I’m at work, so doing lots of skimming rather than deep reading, but enjoying the argument.
I feel like a piece that might be missing is the idea of workers changing jobs. Part of the strategy of WP games, in my opinion is being able to re-focus your work force to adjust to game flow.
Mike, the changing jobs thing was my criterion too. Without it something may still be a kind of WP game, but not an interesting one, and not one in the sense that we typically use the term. I think this is more defining than geographical location.
I just feel like it’s entirely possible to come up with a creative and enjoyable WP game that doesn’t involve changing jobs.
And the differences between mechanisms are not huge regardless of what genre they fall in, so if you extrapolate too far of course you can include any game you want. Sure if you take any WP game and change it only so that workers don’t get removed, you’d have something boring. But with some creative rules you could get there and it could still be more like WP than anything else.
So, yes, in TTR you get points. But every “placement” gives you points. And the region control is key, especially as it doesn’t matter which specific connections you have as long as you get from one place to another. If you don’t stretch my definitions, it doesn’t fit.
And with Shadows, the fact that each player has only 1 point, regardless of how cooperative it is, is extremely important. On your turn you can’t move another player’s guy; you don’t place more than one; and in fact you don’t get a ‘benefit’ from moving your guy to any position. You have to take entirely separate actions and in most cases you actually give up something and don’t get anything directly in return. Moving farther and farther away from WP.
Those are good points.
But here’s how I’d put shadows through your criteria:
1. Does each player have a limited set of workers (but more than 1) represented by pawns or tokens?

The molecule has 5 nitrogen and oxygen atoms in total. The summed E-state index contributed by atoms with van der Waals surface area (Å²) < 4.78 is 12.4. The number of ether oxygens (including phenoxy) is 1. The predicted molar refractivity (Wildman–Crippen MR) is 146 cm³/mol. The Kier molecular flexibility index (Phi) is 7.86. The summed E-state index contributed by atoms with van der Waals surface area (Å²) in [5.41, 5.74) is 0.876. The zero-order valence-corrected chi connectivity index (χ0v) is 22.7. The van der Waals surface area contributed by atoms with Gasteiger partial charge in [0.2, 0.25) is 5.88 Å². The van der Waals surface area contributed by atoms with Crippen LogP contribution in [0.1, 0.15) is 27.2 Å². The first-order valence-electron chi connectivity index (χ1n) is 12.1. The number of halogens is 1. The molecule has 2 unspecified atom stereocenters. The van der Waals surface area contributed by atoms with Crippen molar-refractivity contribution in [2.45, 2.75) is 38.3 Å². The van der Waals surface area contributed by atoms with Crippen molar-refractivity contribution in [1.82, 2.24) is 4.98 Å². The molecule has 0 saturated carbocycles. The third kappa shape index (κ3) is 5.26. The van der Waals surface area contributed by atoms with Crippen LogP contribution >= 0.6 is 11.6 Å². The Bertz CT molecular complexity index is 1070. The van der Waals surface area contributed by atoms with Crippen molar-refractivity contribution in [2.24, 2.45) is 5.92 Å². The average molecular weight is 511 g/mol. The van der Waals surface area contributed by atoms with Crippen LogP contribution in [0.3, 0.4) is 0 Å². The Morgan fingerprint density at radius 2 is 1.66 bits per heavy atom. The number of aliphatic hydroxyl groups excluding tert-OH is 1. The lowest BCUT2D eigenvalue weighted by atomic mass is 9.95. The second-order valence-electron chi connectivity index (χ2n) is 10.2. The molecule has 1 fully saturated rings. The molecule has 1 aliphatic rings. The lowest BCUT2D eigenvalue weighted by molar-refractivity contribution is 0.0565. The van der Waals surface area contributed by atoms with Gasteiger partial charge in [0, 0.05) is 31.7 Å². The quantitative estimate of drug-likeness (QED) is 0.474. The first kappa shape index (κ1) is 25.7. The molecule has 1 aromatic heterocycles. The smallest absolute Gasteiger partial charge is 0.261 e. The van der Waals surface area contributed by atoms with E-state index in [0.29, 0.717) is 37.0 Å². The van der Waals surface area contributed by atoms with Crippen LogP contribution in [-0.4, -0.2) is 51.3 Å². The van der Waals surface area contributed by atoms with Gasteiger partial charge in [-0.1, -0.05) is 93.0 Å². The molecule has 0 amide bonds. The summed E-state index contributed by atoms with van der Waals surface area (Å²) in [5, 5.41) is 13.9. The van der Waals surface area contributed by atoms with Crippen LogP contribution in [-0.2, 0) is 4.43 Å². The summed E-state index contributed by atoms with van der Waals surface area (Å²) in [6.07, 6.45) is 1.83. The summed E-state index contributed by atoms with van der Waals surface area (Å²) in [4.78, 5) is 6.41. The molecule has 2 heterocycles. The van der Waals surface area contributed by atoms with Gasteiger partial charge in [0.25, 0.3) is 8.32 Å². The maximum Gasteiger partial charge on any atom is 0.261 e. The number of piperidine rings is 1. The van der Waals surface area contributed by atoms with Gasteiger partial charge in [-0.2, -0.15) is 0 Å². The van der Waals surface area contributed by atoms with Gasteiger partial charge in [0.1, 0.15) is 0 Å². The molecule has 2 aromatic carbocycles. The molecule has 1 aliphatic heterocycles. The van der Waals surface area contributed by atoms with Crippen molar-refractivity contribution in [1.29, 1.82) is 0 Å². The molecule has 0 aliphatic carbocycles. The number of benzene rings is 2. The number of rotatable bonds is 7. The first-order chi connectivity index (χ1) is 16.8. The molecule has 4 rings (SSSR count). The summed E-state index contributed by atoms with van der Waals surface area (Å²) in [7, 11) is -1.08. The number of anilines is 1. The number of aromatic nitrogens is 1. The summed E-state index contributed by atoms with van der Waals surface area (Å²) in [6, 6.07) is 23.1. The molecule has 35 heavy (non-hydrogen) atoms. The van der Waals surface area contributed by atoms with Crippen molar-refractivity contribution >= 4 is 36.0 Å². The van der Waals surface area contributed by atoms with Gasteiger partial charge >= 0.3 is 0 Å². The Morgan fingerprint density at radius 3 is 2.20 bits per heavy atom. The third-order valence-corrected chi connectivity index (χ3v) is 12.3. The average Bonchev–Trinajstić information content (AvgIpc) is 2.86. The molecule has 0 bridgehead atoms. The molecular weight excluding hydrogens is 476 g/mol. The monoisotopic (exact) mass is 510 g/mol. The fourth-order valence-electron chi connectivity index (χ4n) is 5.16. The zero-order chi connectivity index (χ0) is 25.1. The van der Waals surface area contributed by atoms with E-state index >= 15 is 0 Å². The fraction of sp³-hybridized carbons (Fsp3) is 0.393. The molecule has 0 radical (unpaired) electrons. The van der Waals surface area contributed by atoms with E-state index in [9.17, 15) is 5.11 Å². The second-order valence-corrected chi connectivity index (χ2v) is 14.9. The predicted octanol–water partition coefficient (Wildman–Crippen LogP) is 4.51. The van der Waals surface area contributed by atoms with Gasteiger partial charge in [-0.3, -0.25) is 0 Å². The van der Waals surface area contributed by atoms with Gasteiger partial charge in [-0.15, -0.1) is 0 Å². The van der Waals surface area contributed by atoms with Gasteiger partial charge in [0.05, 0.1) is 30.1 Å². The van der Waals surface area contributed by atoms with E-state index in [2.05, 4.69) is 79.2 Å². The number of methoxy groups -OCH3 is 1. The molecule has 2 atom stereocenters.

– As an individual, no. But as it’s co-op, I see this as a hive-mind scenario. As a group with a united goal, yes. I can’t place another player’s knight, but I do have direct input on where it goes, depending how vocal I want to be.
2. During the course of the game, are these workers placed, individually, on different locations on the board?
Yes. Knights are placed on specific quest locations.
3. Do these placements result in specific benefits?
Yes, being on a quest location opens up actions that are only available at that location. And with the Merlin expansion also adds the ability to place at a location that grants free cards. Also, being on the right quest when it succeeds nets health and cards.
4. The placement of any worker is not limited by “geographic” proximity by previous worker placements
It’s a stretch, but a small one. And one that I think brings Shadows into closer proximity to WP than Catan.
I think changing jobs is key, otherwise you’re just sticking a flag in the ground… claiming a territory.
But at the end of the day, they are both a hell of a lot of fun with people you like hanging with.
you’re still stretching my definitions. Players have only direct control over 1 ‘worker’ and that’s what matters, regardless of how much influence they have over what the other players do. Even as a co-op you still have 1 pawn per 1 player.
And the benefits of “gaining additional actions” is not a direct benefit. The fact is you have to take 1 action to place your guy, and another action to do anything there, separately.
And Shadows is closer to WP than Catan. If each player actually had direct control over more than 1 token, it would be much more of a WP game though, but they don’t, so it’s no.
Besides in Shadows the ‘workers’ change jobs so that doesn’t exactly bring it farther away from WP.
and yeah… they are fun. Although Shadows is more fun than Catan, at least in my humble opinion.
Yeah, I’m thinking I’ve probably never played a full on legitimate worker placement game. And by nature, I like to stretch definitions, so there was no hope for me to begin with.
I also like to argue things I don’t fully understand, because I tend to learn a lot that way.
At the start of this conversation, I would have called Carcassonne WP. But it’s no more WP than Catan, really.
Thanks for the education!
And I agree… Shadows is the most played game I own.
Yeah, Carcassonne is wierrrrdddd